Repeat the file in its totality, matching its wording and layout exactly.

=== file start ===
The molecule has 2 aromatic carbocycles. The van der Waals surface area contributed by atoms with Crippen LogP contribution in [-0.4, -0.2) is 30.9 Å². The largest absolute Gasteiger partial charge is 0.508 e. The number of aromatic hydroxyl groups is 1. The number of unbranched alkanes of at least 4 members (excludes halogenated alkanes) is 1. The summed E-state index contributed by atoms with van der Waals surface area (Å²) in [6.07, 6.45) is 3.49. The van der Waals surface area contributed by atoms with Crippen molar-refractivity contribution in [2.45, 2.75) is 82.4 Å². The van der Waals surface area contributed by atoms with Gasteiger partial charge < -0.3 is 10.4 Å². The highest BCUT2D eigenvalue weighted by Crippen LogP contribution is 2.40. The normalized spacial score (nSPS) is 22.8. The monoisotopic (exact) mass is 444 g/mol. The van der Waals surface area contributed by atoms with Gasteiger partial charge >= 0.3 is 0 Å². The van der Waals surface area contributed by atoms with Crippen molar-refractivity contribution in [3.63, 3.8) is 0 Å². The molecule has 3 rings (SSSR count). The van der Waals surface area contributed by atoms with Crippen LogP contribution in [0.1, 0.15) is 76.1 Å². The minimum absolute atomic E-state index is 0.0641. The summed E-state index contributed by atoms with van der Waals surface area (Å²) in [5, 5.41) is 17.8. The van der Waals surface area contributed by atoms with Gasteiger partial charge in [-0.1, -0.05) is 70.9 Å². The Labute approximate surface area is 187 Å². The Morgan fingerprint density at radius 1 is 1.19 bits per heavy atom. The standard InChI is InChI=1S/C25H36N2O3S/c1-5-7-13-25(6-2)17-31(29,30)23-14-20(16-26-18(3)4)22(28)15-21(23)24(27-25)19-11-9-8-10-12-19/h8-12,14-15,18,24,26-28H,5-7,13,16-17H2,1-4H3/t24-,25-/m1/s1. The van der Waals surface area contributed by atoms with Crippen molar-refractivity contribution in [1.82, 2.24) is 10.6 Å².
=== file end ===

The molecule has 2 aromatic carbocycles. The van der Waals surface area contributed by atoms with Crippen LogP contribution in [-0.4, -0.2) is 30.9 Å². The largest absolute Gasteiger partial charge is 0.508 e. The number of aromatic hydroxyl groups is 1. The number of unbranched alkanes of at least 4 members (excludes halogenated alkanes) is 1. The summed E-state index contributed by atoms with van der Waals surface area (Å²) in [6.07, 6.45) is 3.49. The van der Waals surface area contributed by atoms with Crippen molar-refractivity contribution in [2.45, 2.75) is 82.4 Å². The van der Waals surface area contributed by atoms with Gasteiger partial charge < -0.3 is 10.4 Å². The highest BCUT2D eigenvalue weighted by Crippen LogP contribution is 2.40. The normalized spacial score (nSPS) is 22.8. The monoisotopic (exact) mass is 444 g/mol. The van der Waals surface area contributed by atoms with Gasteiger partial charge >= 0.3 is 0 Å². The van der Waals surface area contributed by atoms with Crippen molar-refractivity contribution in [3.63, 3.8) is 0 Å². The molecule has 3 rings (SSSR count). The van der Waals surface area contributed by atoms with Crippen LogP contribution in [0.1, 0.15) is 76.1 Å². The minimum absolute atomic E-state index is 0.0641. The summed E-state index contributed by atoms with van der Waals surface area (Å²) in [5, 5.41) is 17.8. The van der Waals surface area contributed by atoms with Gasteiger partial charge in [-0.1, -0.05) is 70.9 Å². The Labute approximate surface area is 187 Å². The Morgan fingerprint density at radius 1 is 1.19 bits per heavy atom. The standard InChI is InChI=1S/C25H36N2O3S/c1-5-7-13-25(6-2)17-31(29,30)23-14-20(16-26-18(3)4)22(28)15-21(23)24(27-25)19-11-9-8-10-12-19/h8-12,14-15,18,24,26-28H,5-7,13,16-17H2,1-4H3/t24-,25-/m1/s1. The van der Waals surface area contributed by atoms with Crippen molar-refractivity contribution in [1.82, 2.24) is 10.6 Å².